HELL-BENT MEN AND THEIR CITIES by Susan Dodd

HELL-BENT MEN AND THEIR CITIES

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KIRKUS REVIEW

Fifteen stories front Dodd (No Earthly Notion, 1986; Mamaw, 1988), most often with a ring of the writerly-and-accomplished yet standard to them. The title piece, about an affair between a plain-living woman who lives in the country and a power-driven art dealer who lives in the city, tries to escape the tropes of magazine romance but remains lightheaded and breathy in its reach for significance (""His eyes, the color of cola with tiny pinpoints of light like fizz, washed over her face and made it tingle""). Dodd rather expertly tries on Donald Barthelme's arch-satiric greatcoat for size (""The Great Man Writes a Love Story""), but her success is more in form than in substance, as it is also in the Carver/Beattie-syndromed ""Don't Get Around Much Anymore"" (the can't-talk-about-it-directly despair of an out-of-work construction man and his family). Death becomes a crux for stories, sometimes effectively and sometimes with a stagy intrusiveness: grown daughters attend to their failing or dying fathers in ""Sinatra,"" ""Nightlife,"" and ""Subversive Coffee""; the friendship of two old family men, one Jewish and one Gentile, ends with the snatching-away death of one of them (""Bifocals""); and the Salinger-colored ""Higher Mathematics"" is pummeled at end into a TV-drama-significance by the wedding-day death of a handsome and aging bridegroom. Graceful moments and a light and observant touch make their appearances in these pieces, but Dodd descends as often into the undercooked and sometimes outright maudlin--as in ""I'm Right Over There,"" about a widower who falls in love with his beautiful and long-suffering neighbor but says nothing to her; ""Homage"" (a callow young man wants oh-so-desperately to write); and the cute-lyric ""Undeniably Sweet Talk"" (writer-to-be marries cabinetmaker). Occasionally mellow in palate, more often in need of longer aging.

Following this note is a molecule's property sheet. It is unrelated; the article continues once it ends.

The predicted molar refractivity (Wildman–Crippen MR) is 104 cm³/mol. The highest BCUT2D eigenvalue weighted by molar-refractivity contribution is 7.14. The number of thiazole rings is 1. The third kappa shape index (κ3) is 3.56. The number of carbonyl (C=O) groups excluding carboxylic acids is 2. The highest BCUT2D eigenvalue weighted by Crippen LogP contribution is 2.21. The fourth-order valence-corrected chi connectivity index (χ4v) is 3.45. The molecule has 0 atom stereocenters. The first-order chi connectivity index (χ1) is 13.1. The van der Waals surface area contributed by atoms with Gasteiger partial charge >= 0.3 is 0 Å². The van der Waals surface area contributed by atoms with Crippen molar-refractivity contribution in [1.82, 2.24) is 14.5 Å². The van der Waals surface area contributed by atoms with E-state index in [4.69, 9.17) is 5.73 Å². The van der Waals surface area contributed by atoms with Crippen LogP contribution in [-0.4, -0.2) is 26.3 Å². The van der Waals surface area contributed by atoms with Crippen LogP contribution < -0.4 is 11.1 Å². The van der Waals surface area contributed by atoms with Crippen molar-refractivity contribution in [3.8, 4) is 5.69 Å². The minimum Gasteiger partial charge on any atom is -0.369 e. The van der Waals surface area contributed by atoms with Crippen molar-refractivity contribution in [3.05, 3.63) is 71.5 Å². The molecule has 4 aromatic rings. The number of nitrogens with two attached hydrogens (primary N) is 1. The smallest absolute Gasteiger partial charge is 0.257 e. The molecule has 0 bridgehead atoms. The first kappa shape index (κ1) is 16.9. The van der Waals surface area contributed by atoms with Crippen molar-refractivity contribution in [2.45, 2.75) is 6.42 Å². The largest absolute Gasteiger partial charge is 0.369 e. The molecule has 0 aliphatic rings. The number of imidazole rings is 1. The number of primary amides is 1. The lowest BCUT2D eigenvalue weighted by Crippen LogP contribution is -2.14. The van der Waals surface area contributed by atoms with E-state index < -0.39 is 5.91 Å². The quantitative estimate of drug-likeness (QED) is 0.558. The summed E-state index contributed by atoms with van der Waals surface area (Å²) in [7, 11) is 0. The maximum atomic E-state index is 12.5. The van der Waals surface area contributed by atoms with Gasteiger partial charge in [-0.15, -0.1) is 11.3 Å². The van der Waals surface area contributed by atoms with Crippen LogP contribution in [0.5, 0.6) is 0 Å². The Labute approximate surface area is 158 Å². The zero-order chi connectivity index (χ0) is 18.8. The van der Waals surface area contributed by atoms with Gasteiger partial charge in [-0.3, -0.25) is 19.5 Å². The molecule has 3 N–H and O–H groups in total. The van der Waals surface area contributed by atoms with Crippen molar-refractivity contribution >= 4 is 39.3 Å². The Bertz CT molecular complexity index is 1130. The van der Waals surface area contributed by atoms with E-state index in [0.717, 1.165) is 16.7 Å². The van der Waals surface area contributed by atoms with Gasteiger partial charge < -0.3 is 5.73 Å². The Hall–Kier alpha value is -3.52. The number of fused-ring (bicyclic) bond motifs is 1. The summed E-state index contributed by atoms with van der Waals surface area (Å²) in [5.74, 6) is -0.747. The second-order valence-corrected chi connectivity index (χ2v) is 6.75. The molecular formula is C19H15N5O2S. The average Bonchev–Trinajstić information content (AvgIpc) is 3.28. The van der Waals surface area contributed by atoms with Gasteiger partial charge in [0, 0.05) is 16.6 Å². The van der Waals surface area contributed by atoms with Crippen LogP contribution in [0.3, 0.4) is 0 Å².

Pub Date: Jan. 1st, 1989
Publisher: Viking